From VOA Learning English, this is the Economics Report. In June, Cambodian Commerce Minister Sun Chanthol spent a week in the United States.
The commerce minister told Americans about the willingness of Cambodia’s government to make ‘deep’ reforms to improve conditions for investment. He said the reforms would lower costs for investors. He said transportation and energy costs would be reduced. He also said the government would improve the skills of Cambodians through training.
Mr. Sun Chanthol said the new political will to make reforms is the result of the general elections last year. In the voting, the ruling Cambodian People’s Party lost a number of seats in parliament. The opposition Cambodia National Rescue Party disputed the results. It said cheating was to blame.
Alex Feldman is president and CEO of the US-ASEAN Business Council. He says that investor interest in Cambodia has grown over time. But he says investors need to see more evidence of reform. Mr. Feldman says Cambodia should continue to improve roads, ports and other infrastructure. He says the country also has to improve the skill base of its citizens and fight corruption.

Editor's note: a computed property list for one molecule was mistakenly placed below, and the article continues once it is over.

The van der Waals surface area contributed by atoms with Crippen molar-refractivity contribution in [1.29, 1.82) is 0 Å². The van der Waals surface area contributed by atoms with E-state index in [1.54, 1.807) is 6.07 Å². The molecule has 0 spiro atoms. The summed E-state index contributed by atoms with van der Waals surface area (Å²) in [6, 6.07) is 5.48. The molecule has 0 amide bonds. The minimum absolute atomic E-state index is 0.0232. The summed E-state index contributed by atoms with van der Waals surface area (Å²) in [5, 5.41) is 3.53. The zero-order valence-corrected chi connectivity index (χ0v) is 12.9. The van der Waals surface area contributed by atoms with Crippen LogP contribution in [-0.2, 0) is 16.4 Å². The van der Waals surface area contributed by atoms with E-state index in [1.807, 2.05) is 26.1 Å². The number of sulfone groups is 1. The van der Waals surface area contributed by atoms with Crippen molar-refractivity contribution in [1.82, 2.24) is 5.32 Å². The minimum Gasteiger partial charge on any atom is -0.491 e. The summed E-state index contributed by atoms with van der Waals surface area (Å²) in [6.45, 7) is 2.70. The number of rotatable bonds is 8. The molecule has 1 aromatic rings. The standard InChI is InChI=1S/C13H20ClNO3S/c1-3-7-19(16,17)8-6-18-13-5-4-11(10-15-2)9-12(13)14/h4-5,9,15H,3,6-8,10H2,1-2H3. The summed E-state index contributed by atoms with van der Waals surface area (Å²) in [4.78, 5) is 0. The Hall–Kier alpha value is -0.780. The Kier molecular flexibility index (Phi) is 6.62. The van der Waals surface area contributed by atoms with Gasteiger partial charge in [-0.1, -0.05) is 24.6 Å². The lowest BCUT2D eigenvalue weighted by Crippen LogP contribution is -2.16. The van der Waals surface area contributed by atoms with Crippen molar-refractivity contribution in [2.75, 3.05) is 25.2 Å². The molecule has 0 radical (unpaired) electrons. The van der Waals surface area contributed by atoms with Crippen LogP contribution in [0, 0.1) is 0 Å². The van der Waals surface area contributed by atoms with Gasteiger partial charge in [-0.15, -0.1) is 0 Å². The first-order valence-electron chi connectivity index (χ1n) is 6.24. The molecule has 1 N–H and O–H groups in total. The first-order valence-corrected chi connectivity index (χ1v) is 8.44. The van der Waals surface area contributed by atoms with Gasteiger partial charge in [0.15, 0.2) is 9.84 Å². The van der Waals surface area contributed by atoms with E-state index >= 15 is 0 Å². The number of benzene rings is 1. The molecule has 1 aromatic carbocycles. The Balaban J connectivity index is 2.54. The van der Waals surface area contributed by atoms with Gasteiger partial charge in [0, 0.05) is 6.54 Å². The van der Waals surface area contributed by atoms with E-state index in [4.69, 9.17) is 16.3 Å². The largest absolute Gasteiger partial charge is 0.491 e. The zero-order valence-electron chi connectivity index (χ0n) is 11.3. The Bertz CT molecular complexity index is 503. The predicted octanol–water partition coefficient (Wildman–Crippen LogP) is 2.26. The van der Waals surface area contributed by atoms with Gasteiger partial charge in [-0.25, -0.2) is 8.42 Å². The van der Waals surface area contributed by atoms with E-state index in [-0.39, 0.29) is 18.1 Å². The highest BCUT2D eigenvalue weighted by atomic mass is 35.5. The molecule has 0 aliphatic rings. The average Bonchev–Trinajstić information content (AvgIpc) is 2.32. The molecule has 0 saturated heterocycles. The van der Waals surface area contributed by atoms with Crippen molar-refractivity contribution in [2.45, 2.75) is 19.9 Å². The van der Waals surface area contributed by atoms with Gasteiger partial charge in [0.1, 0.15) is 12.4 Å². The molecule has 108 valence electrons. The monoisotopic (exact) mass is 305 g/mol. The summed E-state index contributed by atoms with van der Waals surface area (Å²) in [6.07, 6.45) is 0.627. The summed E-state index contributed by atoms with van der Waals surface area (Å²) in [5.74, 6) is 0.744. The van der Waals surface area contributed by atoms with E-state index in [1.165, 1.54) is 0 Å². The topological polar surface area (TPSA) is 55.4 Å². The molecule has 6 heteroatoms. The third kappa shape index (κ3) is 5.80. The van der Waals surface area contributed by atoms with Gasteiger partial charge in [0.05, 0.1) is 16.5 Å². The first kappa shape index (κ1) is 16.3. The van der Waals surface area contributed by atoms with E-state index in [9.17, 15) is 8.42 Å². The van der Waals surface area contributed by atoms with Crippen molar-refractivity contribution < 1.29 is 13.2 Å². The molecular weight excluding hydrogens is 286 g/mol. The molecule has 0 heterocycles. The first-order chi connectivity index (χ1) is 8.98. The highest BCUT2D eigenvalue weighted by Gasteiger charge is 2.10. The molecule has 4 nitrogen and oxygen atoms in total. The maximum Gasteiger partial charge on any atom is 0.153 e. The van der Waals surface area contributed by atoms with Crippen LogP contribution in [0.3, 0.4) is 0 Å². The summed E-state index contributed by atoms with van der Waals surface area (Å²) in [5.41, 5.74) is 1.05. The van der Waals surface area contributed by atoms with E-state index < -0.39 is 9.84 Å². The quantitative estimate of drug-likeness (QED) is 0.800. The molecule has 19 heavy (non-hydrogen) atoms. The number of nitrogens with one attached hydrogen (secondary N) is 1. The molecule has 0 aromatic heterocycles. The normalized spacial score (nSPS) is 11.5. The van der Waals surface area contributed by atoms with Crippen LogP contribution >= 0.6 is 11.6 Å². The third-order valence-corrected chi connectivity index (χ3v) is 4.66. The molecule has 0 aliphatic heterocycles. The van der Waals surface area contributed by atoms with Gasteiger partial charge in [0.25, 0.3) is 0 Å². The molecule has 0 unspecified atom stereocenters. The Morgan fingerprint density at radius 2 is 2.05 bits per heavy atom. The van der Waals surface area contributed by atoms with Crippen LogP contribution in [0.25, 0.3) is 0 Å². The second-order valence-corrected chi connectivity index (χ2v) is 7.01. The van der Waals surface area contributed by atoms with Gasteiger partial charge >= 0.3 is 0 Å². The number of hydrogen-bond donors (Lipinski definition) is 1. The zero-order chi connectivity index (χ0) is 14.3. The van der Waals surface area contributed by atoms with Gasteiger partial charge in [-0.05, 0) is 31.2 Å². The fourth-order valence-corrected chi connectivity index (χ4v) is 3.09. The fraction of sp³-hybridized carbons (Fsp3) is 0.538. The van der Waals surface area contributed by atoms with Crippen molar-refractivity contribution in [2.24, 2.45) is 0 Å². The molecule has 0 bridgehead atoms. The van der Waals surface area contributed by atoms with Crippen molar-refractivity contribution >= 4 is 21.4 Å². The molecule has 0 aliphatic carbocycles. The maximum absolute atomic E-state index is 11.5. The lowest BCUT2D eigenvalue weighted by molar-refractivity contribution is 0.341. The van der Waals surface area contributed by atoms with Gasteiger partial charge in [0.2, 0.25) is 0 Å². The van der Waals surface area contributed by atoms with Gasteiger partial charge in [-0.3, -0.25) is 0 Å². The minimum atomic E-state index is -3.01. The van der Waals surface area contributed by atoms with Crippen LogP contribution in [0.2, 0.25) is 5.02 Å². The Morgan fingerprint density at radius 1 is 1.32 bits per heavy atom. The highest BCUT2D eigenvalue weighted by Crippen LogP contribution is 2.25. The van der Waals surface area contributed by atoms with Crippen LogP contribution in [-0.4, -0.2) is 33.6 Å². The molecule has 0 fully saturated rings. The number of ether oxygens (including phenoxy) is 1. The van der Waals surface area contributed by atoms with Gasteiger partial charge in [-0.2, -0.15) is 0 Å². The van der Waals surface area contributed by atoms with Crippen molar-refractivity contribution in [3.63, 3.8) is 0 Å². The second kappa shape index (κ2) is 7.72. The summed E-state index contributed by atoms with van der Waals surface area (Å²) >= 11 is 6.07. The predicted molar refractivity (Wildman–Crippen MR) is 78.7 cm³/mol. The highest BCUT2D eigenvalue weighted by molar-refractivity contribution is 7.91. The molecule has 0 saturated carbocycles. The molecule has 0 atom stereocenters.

In 2013, Transparency International named Cambodia the most corrupt country in Southeast Asia. Sun Chanthol says the Cambodian government has taken major steps toward reform. These include passing an anti-corruption law and creating an agency to fight corruption.
Storm Tiv works for the Asia division of Human Rights Watch. He admits that anti-corruption efforts have increased. But he says a lack of openness about the process will make them ineffective.